061820_gardening

A variety of vegetables, including cucumbers and different types of tomatoes, from columnist Anne Ditmer’s garden on St. Simons Island.

egetable gardening is a challenge in our coastal Zone 9A climate. Most of our gardening activities are determined by the heat, not by cold. In the hottest months, only a few vegetables will thrive. Northern gardeners may complain about long winters but those cold temperatures help to minimize insect and disease problems that seemingly thrive year round for us southern gardeners! Over the years, I’ve learned to let nature offer as many winning solutions as possible to enhance my attempts at controlling plant problems.

The first step in maintaining a healthy garden always starts below the soil surface. Fertile, organic, well-drained soil provides an environment where a host of small, medium and large organisms, soil microbes and plant roots all thrive. Improving our sandy soil with the addition of organic matter (compost, peat moss, animal manure, decomposed wood chips) goes a long way in ensuring success. Unfortunately, soil microbes work very rapidly in our climate and organic matter of this sort disappears quickly. A more permanent way to amend sandy soils is with biochar (basically charcoal), a product that significantly increases the soil’s ability to hold and release essential nutrients, which provides a high porosity environment for beneficial microbes and increases water retention. Biochar is made from agricultural wastes including plant stalks, straw, wood, and may also include manure and bones. Biochar is not something new. Native Americans of the Amazon Basin were known to change infertile, sandy soils into rich and sustainable fields of a soil type known as terra preta, created with charcoal, manure, bones, food waste, human feces, broken clay pots, etc. Microbes don’t eat biochar, meaning that once added to the soil, it stays there and its job is to hold and release nutrients in the soil for months. You can find recipes on making biochar using charcoal or coal dust to which you add moist animal manure and let it mature for 2-3 weeks. You can also purchase 100% biochar to which a nutrient source must be added or choose already enriched nutrient-charged biochar.

The second step in maintaining a healthy garden is to seek out locally grown seeds and plant varieties that have been proven to be more resistant to the pests, diseases and heat that cripple popular northern grown varieties. Seed sources tailored for gardening in the deep South include Victory Seed, Southern Exposure Seed Exchange, Sow True Seed, Baker Creek Heirloom Seeds and Johnny’s Selected Seeds. Not all your choices will be successful since each garden site is unique, but many will. I’ve come to learn that crops for the home garden (like squash, zucchini, tomato, bush bean and cucumber) planted in March produce prolific amounts of produce mid-May to mid-June but usually succumb to disease and insects as the summer continues. However, okra, eggplant, cow peas and peppers will continue strong through July, August and September. Sweet potato and pumpkin planted at the same time as the others can be harvested in early fall. Success is found in planting the right crop at the right time.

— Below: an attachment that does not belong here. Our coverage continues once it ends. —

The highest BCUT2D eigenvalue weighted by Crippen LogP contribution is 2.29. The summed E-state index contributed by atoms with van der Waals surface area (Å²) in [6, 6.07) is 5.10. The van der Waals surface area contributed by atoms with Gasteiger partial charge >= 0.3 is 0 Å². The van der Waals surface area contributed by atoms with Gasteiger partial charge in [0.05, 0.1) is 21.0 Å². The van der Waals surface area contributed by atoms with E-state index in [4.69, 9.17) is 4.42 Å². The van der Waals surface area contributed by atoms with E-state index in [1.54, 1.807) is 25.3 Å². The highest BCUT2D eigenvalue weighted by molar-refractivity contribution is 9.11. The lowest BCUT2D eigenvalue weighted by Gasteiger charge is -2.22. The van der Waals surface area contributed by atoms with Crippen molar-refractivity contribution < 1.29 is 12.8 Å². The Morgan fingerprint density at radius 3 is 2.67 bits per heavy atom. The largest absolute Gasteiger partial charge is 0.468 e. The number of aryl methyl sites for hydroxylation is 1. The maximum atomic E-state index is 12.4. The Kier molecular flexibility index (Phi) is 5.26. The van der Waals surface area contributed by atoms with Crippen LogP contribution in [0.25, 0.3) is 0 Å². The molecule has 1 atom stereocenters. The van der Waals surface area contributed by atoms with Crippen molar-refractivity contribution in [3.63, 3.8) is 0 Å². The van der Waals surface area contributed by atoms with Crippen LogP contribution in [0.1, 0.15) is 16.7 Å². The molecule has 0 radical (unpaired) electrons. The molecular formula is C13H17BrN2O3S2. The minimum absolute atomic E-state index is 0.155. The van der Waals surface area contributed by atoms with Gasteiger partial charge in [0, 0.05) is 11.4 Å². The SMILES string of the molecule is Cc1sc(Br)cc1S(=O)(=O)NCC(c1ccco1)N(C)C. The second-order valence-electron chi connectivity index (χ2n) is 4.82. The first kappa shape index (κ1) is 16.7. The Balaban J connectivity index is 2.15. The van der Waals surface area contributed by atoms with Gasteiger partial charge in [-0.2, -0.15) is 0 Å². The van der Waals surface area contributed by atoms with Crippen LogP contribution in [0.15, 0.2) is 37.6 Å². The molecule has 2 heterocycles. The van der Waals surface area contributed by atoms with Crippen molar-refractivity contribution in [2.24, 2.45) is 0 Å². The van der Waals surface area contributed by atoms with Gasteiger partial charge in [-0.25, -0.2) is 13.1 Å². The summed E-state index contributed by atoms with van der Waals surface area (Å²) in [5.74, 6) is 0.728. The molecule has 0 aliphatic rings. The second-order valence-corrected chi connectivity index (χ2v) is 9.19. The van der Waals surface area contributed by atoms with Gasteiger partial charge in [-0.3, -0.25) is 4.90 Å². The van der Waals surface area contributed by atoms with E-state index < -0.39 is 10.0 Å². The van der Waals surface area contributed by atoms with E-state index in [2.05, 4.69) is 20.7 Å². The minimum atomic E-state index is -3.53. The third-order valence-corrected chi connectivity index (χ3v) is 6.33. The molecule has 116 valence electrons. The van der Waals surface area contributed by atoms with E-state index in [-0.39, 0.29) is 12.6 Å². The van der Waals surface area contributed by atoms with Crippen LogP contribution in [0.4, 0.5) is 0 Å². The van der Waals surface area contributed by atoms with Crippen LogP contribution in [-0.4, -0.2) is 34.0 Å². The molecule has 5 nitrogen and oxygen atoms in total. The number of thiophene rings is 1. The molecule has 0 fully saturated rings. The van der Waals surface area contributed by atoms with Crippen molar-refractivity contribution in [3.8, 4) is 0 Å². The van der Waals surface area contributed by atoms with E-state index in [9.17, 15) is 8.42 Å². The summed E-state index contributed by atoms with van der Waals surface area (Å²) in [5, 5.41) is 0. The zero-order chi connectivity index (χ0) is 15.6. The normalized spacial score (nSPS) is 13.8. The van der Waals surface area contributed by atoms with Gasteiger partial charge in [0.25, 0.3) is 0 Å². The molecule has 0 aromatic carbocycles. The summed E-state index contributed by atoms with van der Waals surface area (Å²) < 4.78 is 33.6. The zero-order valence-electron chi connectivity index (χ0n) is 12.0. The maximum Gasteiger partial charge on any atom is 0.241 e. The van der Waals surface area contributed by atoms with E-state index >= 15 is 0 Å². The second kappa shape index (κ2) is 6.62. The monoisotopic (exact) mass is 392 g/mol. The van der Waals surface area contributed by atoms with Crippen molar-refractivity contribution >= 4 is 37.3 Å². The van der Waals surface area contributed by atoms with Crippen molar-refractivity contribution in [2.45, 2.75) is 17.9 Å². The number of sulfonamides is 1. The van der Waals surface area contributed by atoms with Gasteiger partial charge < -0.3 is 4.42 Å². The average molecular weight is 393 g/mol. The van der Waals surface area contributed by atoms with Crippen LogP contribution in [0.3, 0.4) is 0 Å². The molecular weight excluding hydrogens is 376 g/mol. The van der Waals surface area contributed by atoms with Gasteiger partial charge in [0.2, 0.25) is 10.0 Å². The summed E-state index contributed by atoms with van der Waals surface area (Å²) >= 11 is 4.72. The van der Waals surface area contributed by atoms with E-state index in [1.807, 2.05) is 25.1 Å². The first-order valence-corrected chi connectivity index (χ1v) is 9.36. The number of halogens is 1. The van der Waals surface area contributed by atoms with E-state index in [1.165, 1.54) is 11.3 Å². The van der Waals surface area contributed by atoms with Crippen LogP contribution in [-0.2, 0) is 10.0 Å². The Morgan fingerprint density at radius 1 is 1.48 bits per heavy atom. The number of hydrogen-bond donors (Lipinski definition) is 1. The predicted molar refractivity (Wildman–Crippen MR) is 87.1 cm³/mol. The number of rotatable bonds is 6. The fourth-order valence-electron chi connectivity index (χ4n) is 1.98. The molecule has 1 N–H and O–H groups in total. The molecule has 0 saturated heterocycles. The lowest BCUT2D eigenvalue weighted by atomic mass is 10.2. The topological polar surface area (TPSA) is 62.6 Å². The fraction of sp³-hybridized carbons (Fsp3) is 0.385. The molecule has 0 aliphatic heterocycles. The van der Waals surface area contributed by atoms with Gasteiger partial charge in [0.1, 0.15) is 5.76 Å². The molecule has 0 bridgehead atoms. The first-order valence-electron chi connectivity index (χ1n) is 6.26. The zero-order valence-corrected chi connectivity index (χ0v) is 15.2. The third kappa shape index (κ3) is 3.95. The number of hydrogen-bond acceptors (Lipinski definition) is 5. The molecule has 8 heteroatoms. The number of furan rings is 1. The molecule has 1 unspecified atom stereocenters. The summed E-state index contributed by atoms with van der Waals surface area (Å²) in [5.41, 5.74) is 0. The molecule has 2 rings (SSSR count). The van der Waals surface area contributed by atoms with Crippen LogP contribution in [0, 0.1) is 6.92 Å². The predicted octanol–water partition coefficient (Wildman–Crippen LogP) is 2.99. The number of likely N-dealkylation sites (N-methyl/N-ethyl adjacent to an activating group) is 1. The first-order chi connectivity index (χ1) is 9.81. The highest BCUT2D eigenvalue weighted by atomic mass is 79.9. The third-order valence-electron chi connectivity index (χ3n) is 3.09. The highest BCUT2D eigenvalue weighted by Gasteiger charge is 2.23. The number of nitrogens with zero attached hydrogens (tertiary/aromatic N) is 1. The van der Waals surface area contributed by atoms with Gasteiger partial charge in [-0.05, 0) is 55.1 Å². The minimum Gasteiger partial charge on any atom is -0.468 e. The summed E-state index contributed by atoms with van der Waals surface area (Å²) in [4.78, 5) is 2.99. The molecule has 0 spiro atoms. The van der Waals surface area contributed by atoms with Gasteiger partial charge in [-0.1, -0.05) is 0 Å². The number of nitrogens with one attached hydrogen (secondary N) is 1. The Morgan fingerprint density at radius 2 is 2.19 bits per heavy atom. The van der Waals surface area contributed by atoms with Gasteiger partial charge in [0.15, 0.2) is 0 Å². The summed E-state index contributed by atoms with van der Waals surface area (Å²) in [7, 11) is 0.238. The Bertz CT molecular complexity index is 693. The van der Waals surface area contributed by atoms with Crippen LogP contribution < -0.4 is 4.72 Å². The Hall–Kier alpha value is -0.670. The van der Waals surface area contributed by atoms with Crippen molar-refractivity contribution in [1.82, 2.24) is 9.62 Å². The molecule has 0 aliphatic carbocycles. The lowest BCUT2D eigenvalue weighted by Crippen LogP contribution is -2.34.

The third step is easier if the first two steps are accomplished. Make the garden inviting to beneficial insects like ladybugs, praying mantids, parasitic wasps, assassin bugs, mite predators, beneficial nematodes and lacewings. All of these can be purchased and introduced to the garden. Avoid harmful chemical control methods which kill both the good and the bad, upsetting nature’s balance. If you must spray, choose an OMRI listed organic means of control. Products containing Bt for caterpillar control, NEEM oil, mineral oil (TriTek), or pyrethrin can work, although weekly repeat applications are usually needed.

In addition to the above, choose a site that offers some filtered shade during the hottest parts of the day and one that allows for good air movement to reduce fungal diseases. Be sure plants have adequate nutrition (I have soil and foliar samples examined to see what is in the soil as well as what the plants are actually taking up from the soil) and sufficient water. Remain vigilant, looking for signs of problems so that they can be tackled before they get out of control.

Long ago, I received some great advice. The best gardening information is often passed “across the fence.” In other words, experienced fellow gardeners who live near you and deal with similar conditions usually love to share gardening tips and sometimes offer pass-along plants and seeds from those plants proven to be extremely successful in their gardens. The local cooperative extension office can provide many free bulletins on a large variety of topics and the local agent is more than willing to offer advice!